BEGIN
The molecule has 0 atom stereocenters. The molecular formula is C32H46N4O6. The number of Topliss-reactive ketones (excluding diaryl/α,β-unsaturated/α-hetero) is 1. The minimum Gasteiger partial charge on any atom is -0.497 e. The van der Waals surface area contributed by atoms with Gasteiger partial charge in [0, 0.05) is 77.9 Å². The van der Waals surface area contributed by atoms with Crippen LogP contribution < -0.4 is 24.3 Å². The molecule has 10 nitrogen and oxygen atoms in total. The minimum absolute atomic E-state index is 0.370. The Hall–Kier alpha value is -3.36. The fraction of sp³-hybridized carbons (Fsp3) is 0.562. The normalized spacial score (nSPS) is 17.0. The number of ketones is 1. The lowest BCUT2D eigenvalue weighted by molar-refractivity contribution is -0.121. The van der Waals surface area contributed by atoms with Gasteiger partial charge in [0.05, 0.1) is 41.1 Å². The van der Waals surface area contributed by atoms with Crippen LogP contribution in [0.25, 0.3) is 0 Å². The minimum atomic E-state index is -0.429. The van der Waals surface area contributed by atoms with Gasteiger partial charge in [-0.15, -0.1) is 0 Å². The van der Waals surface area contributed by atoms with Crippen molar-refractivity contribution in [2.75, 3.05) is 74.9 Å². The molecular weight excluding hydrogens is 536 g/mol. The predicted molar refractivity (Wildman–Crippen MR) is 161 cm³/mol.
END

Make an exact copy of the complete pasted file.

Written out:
The molecule has 0 atom stereocenters. The molecular formula is C32H46N4O6. The number of Topliss-reactive ketones (excluding diaryl/α,β-unsaturated/α-hetero) is 1. The minimum Gasteiger partial charge on any atom is -0.497 e. The van der Waals surface area contributed by atoms with Gasteiger partial charge in [0, 0.05) is 77.9 Å². The van der Waals surface area contributed by atoms with Crippen LogP contribution < -0.4 is 24.3 Å². The molecule has 10 nitrogen and oxygen atoms in total. The minimum absolute atomic E-state index is 0.370. The Hall–Kier alpha value is -3.36. The fraction of sp³-hybridized carbons (Fsp3) is 0.562. The normalized spacial score (nSPS) is 17.0. The number of ketones is 1. The lowest BCUT2D eigenvalue weighted by molar-refractivity contribution is -0.121. The van der Waals surface area contributed by atoms with Gasteiger partial charge in [0.05, 0.1) is 41.1 Å². The van der Waals surface area contributed by atoms with Crippen LogP contribution in [0.25, 0.3) is 0 Å². The minimum atomic E-state index is -0.429. The van der Waals surface area contributed by atoms with Gasteiger partial charge in [-0.15, -0.1) is 0 Å². The van der Waals surface area contributed by atoms with Crippen molar-refractivity contribution in [2.75, 3.05) is 74.9 Å². The molecular weight excluding hydrogens is 536 g/mol. The predicted molar refractivity (Wildman–Crippen MR) is 161 cm³/mol.